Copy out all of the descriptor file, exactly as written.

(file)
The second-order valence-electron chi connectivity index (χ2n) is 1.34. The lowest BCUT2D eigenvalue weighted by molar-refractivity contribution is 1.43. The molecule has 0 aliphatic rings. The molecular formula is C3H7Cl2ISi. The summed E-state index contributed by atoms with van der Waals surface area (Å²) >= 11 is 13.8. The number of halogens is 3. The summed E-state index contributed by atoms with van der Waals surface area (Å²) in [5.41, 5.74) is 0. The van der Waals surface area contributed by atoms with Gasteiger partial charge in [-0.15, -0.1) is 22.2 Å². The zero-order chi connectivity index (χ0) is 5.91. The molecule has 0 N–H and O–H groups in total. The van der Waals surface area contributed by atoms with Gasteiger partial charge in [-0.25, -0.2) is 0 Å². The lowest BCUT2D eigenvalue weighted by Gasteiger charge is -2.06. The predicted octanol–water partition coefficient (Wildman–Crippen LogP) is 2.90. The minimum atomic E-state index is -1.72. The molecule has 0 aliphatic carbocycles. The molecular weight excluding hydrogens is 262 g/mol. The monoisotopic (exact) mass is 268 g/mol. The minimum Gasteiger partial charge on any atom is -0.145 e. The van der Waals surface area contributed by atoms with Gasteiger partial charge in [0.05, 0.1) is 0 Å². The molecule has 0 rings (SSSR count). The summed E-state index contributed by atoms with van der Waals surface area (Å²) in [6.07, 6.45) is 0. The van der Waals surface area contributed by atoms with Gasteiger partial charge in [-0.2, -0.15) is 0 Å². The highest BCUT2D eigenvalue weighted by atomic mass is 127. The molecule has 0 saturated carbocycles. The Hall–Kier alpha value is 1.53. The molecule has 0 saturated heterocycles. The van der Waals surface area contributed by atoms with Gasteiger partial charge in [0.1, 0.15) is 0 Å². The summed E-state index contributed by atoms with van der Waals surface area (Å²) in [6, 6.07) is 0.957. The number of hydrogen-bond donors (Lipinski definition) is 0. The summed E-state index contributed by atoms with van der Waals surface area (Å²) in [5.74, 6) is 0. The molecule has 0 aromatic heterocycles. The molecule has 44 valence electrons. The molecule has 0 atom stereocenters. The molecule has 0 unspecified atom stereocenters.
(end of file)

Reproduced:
The second-order valence-electron chi connectivity index (χ2n) is 1.34. The lowest BCUT2D eigenvalue weighted by molar-refractivity contribution is 1.43. The molecule has 0 aliphatic rings. The molecular formula is C3H7Cl2ISi. The summed E-state index contributed by atoms with van der Waals surface area (Å²) >= 11 is 13.8. The number of halogens is 3. The summed E-state index contributed by atoms with van der Waals surface area (Å²) in [5.41, 5.74) is 0. The van der Waals surface area contributed by atoms with Gasteiger partial charge in [-0.15, -0.1) is 22.2 Å². The zero-order chi connectivity index (χ0) is 5.91. The molecule has 0 N–H and O–H groups in total. The van der Waals surface area contributed by atoms with Gasteiger partial charge in [-0.25, -0.2) is 0 Å². The lowest BCUT2D eigenvalue weighted by Gasteiger charge is -2.06. The predicted octanol–water partition coefficient (Wildman–Crippen LogP) is 2.90. The minimum atomic E-state index is -1.72. The molecule has 0 aliphatic carbocycles. The molecular weight excluding hydrogens is 262 g/mol. The monoisotopic (exact) mass is 268 g/mol. The minimum Gasteiger partial charge on any atom is -0.145 e. The van der Waals surface area contributed by atoms with Gasteiger partial charge in [0.05, 0.1) is 0 Å². The molecule has 0 rings (SSSR count). The summed E-state index contributed by atoms with van der Waals surface area (Å²) in [6.07, 6.45) is 0. The van der Waals surface area contributed by atoms with Gasteiger partial charge in [-0.2, -0.15) is 0 Å². The highest BCUT2D eigenvalue weighted by atomic mass is 127. The molecule has 0 saturated carbocycles. The Hall–Kier alpha value is 1.53. The molecule has 0 saturated heterocycles. The van der Waals surface area contributed by atoms with Gasteiger partial charge in [0.1, 0.15) is 0 Å². The summed E-state index contributed by atoms with van der Waals surface area (Å²) in [6, 6.07) is 0.957. The number of hydrogen-bond donors (Lipinski definition) is 0. The summed E-state index contributed by atoms with van der Waals surface area (Å²) in [5.74, 6) is 0. The molecule has 0 aromatic heterocycles. The molecule has 44 valence electrons. The molecule has 0 atom stereocenters. The molecule has 0 unspecified atom stereocenters.